San Francisco’s beaches aren’t the first port of call for most tourists. But, the city’s surrounded by water on three sides, so good-looking stretches are easy to come by. You’ve got every kind of sandy escape going, from huge belts to tucked-away coves and ones with surf-friendly waves.
Extending for nearly four miles along the city’s west coast, Ocean Beach is a please-all sort of stretch. Dog walkers love its length, picnickers dominate the fire pits, and pro-surfers head out to ride the waves. Despite its popularity, the beach is as wide as two football pitches in some places, meaning overcrowding is practically unheard of. Plus, grab a window seat for lunch at Cliff House, and you can clock the furry natives on Seal Rocks in between bites.
China Beach is the mini and lesser-known neighbour of Baker Beach. This tiny cove still gives you that standout shot of the Golden Gate Bridge, minus the masses. Photos and sunbathing aren’t the only things on the agenda, either – you can check out the monument to gold rush-era fishermen, or dip your toes into the rock pools at low tide.
As well as great food, the Mission District’s off-the-wall boutiques and vintage stores are worth a wander. The same can be said for Chinatown. Here, you’ve got stands, as well as multi-storey shops selling all things Asian. You can pick up everything from silk dresses and woks, to decorative kites and tea.
The shop fronts total over 150 at the Westfield San Francisco Centre, which is no less than you’d expect from the global retail brand. European names like Zara, H&M and The Body Shop join forces with American favourites, Hollister and Banana Republic. Luxury stores like Bloomingdale’s, Rolex and Tiffany & Co also make an appearance.
All the big labels assemble around Union Square – the city’s main shopping hub. And it’s designer central. A stone’s throw from the plaza, you’ll find Saks Fifth Avenue, Cartier, Gucci, Chanel and Louis Vuitton – to name just a few.
You can forget Broadway, because San Francisco sells more theatre tickets per capita than any other major American city. If plays aren’t your thing, the city’s also home to the nation’s only purpose-built jazz hall, SFJAZZ. Alternatively, you can combine a martini with 360° views at Top of the Mark. This high-end and high-up bar has more than 100 different variations of the cocktail on its menu.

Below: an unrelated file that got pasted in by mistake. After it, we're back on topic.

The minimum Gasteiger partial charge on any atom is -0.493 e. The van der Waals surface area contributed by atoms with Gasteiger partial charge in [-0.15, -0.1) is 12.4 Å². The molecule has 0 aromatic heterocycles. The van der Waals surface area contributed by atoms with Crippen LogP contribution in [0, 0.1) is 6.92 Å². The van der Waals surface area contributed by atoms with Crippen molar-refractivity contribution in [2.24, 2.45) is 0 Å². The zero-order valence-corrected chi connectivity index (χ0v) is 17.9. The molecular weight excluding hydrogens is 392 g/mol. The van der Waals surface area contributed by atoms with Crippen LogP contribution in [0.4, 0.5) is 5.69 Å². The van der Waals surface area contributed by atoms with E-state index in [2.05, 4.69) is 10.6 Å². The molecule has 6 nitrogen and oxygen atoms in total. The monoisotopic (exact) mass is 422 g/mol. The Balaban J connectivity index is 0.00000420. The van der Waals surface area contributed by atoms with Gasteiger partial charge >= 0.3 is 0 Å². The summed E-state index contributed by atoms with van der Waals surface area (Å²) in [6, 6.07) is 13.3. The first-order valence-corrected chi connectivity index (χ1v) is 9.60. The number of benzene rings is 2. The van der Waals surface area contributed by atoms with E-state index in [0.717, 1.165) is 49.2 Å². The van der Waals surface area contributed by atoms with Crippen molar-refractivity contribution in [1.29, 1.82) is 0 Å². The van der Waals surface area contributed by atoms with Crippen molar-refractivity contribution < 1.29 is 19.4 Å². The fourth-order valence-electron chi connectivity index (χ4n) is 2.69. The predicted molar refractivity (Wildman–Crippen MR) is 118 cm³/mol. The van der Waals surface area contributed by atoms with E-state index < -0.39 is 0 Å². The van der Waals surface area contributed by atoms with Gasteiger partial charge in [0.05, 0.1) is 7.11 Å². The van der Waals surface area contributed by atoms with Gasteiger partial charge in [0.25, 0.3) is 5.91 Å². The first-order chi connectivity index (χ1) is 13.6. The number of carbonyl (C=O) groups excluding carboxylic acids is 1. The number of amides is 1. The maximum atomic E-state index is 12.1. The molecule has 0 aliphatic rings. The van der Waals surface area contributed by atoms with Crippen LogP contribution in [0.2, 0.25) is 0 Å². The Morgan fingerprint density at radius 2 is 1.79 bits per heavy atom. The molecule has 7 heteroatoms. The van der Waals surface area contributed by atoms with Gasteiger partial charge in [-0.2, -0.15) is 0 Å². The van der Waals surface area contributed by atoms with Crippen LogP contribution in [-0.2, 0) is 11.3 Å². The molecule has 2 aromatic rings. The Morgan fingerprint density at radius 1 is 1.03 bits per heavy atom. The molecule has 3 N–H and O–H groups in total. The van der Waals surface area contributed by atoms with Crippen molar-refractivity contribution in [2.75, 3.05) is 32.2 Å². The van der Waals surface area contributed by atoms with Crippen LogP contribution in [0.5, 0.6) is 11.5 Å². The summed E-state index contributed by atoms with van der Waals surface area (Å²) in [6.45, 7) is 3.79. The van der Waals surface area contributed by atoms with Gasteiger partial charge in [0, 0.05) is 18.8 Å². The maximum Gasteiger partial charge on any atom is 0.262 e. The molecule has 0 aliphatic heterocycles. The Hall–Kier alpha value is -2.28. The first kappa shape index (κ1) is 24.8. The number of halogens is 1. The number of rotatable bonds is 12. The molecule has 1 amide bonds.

San Francisco’s renowned for its anything-goes attitude, and its night scene follows suit. The clubbing options are as diverse as the city itself – there’s even a club which you enter via a giant slide. Plus, the gay bars are legendary. Drop in any day of the week, and you’re likely to stumble upon mud-wrestling tournaments, drag shows and wild parties.
In a city that’s known for its seafood and sourdough, it’s easy to see why San Francisco’s clam chowder is big business. This seafood creation has made its way across from the east coast. The potato-based soup’s made with clams, broth, onions and celery – and served in a bread bowl. It’s best eaten on the pier at Fisherman’s Wharf.
The Mission burrito goes by another name, too – a San Francisco burrito. That’s because it originated in the city’s Mission District. It’s set apart from your average burrito by its big size and extra rice. The Mexican taquerias in these parts have even bagged awards for their burritos.
This Italian-American dish is another San Francisco first. It’s made with the catch of the day, which is usually a combo of Dungeness crab, clams, shrimp, scallops and squid. The seafood’s mixed with fresh tomatoes in a wine sauce to create a fish stew. It’s served with toasted bread, so dipping’s encouraged.
The head chef at the former St Francis Hotel is the brains behind Celery Victor. This simple starter shines a spotlight on the under-used veg. Celery hearts are simmered in chicken broth, chilled, and served with vinaigrette over lettuce leaves.
San Francisco’s take on scrambled eggs comes with a back story. The dish was stumbled upon in 1932 at long-gone New Joe’s. A local bandleader came in for some food, but the kitchen only had spinach, onions, mushrooms, ground beef and eggs left. He mixed them together to create Joe’s Special, which you’ll find on the menu at numerous restaurants.
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